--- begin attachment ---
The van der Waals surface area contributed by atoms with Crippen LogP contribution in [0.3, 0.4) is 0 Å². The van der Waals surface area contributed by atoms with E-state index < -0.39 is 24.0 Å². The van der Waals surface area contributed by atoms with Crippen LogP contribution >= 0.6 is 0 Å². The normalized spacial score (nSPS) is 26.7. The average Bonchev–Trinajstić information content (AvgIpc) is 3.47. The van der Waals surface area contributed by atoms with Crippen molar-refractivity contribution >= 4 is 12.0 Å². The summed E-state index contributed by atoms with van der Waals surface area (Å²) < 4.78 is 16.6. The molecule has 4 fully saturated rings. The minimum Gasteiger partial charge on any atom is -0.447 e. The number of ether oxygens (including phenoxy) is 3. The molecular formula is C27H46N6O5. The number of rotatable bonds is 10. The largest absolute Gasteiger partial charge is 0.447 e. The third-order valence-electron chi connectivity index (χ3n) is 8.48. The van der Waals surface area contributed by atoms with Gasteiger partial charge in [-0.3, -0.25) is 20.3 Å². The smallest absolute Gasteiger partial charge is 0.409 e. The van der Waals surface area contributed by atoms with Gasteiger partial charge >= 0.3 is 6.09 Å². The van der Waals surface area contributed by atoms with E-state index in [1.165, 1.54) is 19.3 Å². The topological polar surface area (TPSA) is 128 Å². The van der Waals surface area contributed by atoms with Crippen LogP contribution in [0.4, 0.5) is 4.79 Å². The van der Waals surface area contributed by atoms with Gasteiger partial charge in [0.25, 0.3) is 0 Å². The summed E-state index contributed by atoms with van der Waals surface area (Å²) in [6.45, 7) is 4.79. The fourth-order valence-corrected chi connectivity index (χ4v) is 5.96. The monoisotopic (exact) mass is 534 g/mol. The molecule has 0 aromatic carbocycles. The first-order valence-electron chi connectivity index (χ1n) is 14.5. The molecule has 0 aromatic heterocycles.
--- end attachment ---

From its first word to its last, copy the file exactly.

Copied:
The van der Waals surface area contributed by atoms with Crippen LogP contribution in [0.3, 0.4) is 0 Å². The van der Waals surface area contributed by atoms with E-state index < -0.39 is 24.0 Å². The van der Waals surface area contributed by atoms with Crippen LogP contribution >= 0.6 is 0 Å². The normalized spacial score (nSPS) is 26.7. The average Bonchev–Trinajstić information content (AvgIpc) is 3.47. The van der Waals surface area contributed by atoms with Crippen molar-refractivity contribution >= 4 is 12.0 Å². The summed E-state index contributed by atoms with van der Waals surface area (Å²) < 4.78 is 16.6. The molecule has 4 fully saturated rings. The minimum Gasteiger partial charge on any atom is -0.447 e. The number of ether oxygens (including phenoxy) is 3. The molecular formula is C27H46N6O5. The number of rotatable bonds is 10. The largest absolute Gasteiger partial charge is 0.447 e. The third-order valence-electron chi connectivity index (χ3n) is 8.48. The van der Waals surface area contributed by atoms with Gasteiger partial charge in [-0.3, -0.25) is 20.3 Å². The smallest absolute Gasteiger partial charge is 0.409 e. The van der Waals surface area contributed by atoms with Gasteiger partial charge >= 0.3 is 6.09 Å². The van der Waals surface area contributed by atoms with E-state index in [1.165, 1.54) is 19.3 Å². The topological polar surface area (TPSA) is 128 Å². The van der Waals surface area contributed by atoms with Crippen LogP contribution in [0.4, 0.5) is 4.79 Å². The van der Waals surface area contributed by atoms with Gasteiger partial charge in [0.25, 0.3) is 0 Å². The summed E-state index contributed by atoms with van der Waals surface area (Å²) in [6.45, 7) is 4.79. The fourth-order valence-corrected chi connectivity index (χ4v) is 5.96. The monoisotopic (exact) mass is 534 g/mol. The molecule has 0 aromatic carbocycles. The first-order valence-electron chi connectivity index (χ1n) is 14.5. The molecule has 0 aromatic heterocycles.